A commitment from mayor Hamish McDouall not to use his casting vote powers has sunk any chance of Whanganui District Council paying at least a living wage to all staff.

Councillors debating this year's annual plan were tied 6-6 when voting on whether to ask for a report on bumping up its 72 minimum wage staff to the higher living wage.

McDouall was in favour - and voted for the living wage report - but didn't use his extra casting vote to break the deadlock even though he had the power to - the second time he had regretted not using it.

All 13 members of the council were present but Philippa Baker-Hogan abstained from voting because she was not present when the living wage submission was made.

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McDouall later explained to the Chronicle he had made a commitment not to use his casting vote this term as a way to keep the option in standing orders.

A majority of councillors wanted the casting option gone from council's standing orders but McDouall committed not to use it if councillors agreed to keep it.

He said he did that because he believed it would be hard to reinstate a casting vote power in the future if it was removed.

Living Wage Whanganui again made an oral submission to councillors, asking them to pay staff at least a living wage of $21.15, instead of the minimum wage of $17.70 an hour.

Councillors were told 72 staff were on the minimum wage, and 41 of those were fulltime.

Bringing them up to the current living wage would increase rates by at least $125,000.

Council officers had recommended the chief executive continue to set wages while councillor Alan Taylor said there was nothing in the Local Government Act asking councils to "be an arm of income redistribution".

But councillor Josh Chandulal-Mackay pointed out the act also didn't ask councils to get involved in economic development.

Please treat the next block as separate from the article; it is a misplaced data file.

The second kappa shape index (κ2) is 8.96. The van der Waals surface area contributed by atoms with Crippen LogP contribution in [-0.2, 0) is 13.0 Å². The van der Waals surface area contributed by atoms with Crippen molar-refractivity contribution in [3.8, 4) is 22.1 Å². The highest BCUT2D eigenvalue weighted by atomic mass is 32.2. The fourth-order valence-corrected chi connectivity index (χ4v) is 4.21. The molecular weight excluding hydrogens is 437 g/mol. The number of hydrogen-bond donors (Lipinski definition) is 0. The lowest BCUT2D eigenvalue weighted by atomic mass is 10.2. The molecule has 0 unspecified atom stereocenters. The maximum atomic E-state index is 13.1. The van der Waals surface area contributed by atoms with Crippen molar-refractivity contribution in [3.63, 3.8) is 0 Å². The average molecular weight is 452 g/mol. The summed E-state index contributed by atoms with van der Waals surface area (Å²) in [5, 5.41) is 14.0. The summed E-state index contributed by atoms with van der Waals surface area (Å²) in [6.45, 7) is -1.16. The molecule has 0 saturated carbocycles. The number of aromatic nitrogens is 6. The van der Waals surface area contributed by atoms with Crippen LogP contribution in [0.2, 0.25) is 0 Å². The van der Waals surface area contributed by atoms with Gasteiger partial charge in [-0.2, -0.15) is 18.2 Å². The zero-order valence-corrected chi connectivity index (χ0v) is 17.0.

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"But it's one of our core things that we do."

He, councillor Kate Joblin and deputy mayor Jenny Duncan said the living wage was a policy issue, and since ratepayers have brought it up councillors have a duty to consider it.

The vote to leave wages to the CEO was lost, with only councillors Vinsen, Cleveland and Young for it.

Chandulal-Mackay had put up an alternative, to ask staff to report on the option of paying a living wage. Half the 12 councillors were for that, and half against, and it was also lost.

McDouall wasn't the only one disappointed about that. Joblin said council should "man up and take the issue on". Duncan said it was the second year in a row that councillors had passed up the opportunity to have staff inform them about the living wage.

Councillor Hadleigh Reid had a second alternative motion. He said the living wage was something every employer should think about, and it had motivated him to increase the wages of his own staff.

"I think it is really important that we lead, and that we make it relevant for Whanganui."

He had calculated a living wage for Whanganui, based on expenses - especially rent - being lower than the New Zealand average. He proposed that council aspire to pay staff at least $19.56 an hour - 7.5 per cent less than the 2019 living wage of $21.55.

This didn't find favour either. McDouall said it was "very surgical" and not a policy matter. CEO Kym Fell said it was "too prescribed", not the business of councillors and would be "a can of worms".

The status quo will continue, with him deciding on wages.